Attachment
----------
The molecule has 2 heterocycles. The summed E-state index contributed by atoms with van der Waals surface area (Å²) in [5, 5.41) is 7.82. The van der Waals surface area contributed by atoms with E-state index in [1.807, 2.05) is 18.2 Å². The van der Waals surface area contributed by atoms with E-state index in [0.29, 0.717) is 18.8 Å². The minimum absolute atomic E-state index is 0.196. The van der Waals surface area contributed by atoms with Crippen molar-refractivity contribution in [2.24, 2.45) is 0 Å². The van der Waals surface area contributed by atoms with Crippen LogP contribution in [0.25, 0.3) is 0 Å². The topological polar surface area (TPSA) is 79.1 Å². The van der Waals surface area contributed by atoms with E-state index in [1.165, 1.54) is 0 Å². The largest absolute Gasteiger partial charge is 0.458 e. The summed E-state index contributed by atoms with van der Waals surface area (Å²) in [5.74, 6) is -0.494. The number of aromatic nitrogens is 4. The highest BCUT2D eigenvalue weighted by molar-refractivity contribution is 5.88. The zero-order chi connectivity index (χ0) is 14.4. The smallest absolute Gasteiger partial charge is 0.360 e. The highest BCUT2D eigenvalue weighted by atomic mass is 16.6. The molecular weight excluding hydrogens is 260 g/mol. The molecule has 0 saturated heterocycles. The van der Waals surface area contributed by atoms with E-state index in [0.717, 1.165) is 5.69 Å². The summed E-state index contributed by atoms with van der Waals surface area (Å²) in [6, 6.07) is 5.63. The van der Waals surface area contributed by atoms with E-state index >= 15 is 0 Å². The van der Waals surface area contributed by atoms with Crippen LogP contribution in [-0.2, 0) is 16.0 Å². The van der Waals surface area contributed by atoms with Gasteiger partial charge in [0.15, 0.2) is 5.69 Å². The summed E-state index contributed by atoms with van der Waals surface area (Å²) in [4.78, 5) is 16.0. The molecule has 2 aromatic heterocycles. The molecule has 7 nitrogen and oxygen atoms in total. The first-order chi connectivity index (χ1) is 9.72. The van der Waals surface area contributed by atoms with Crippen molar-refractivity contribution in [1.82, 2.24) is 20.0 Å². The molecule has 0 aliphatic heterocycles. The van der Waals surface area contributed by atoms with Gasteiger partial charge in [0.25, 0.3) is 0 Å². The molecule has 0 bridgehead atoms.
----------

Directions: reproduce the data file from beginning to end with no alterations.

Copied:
The molecule has 2 heterocycles. The summed E-state index contributed by atoms with van der Waals surface area (Å²) in [5, 5.41) is 7.82. The van der Waals surface area contributed by atoms with E-state index in [1.807, 2.05) is 18.2 Å². The van der Waals surface area contributed by atoms with E-state index in [0.29, 0.717) is 18.8 Å². The minimum absolute atomic E-state index is 0.196. The van der Waals surface area contributed by atoms with Crippen molar-refractivity contribution in [2.24, 2.45) is 0 Å². The van der Waals surface area contributed by atoms with Crippen LogP contribution in [0.25, 0.3) is 0 Å². The topological polar surface area (TPSA) is 79.1 Å². The van der Waals surface area contributed by atoms with E-state index in [1.165, 1.54) is 0 Å². The largest absolute Gasteiger partial charge is 0.458 e. The summed E-state index contributed by atoms with van der Waals surface area (Å²) in [5.74, 6) is -0.494. The number of aromatic nitrogens is 4. The highest BCUT2D eigenvalue weighted by molar-refractivity contribution is 5.88. The zero-order chi connectivity index (χ0) is 14.4. The smallest absolute Gasteiger partial charge is 0.360 e. The highest BCUT2D eigenvalue weighted by atomic mass is 16.6. The molecular weight excluding hydrogens is 260 g/mol. The molecule has 0 saturated heterocycles. The van der Waals surface area contributed by atoms with E-state index in [0.717, 1.165) is 5.69 Å². The summed E-state index contributed by atoms with van der Waals surface area (Å²) in [6, 6.07) is 5.63. The van der Waals surface area contributed by atoms with E-state index >= 15 is 0 Å². The van der Waals surface area contributed by atoms with Crippen LogP contribution in [-0.2, 0) is 16.0 Å². The van der Waals surface area contributed by atoms with Gasteiger partial charge in [0.15, 0.2) is 5.69 Å². The summed E-state index contributed by atoms with van der Waals surface area (Å²) in [4.78, 5) is 16.0. The molecule has 2 aromatic heterocycles. The molecule has 7 nitrogen and oxygen atoms in total. The first-order chi connectivity index (χ1) is 9.72. The van der Waals surface area contributed by atoms with Crippen molar-refractivity contribution in [1.82, 2.24) is 20.0 Å². The molecule has 0 aliphatic heterocycles. The van der Waals surface area contributed by atoms with Gasteiger partial charge in [0.25, 0.3) is 0 Å². The molecule has 0 bridgehead atoms.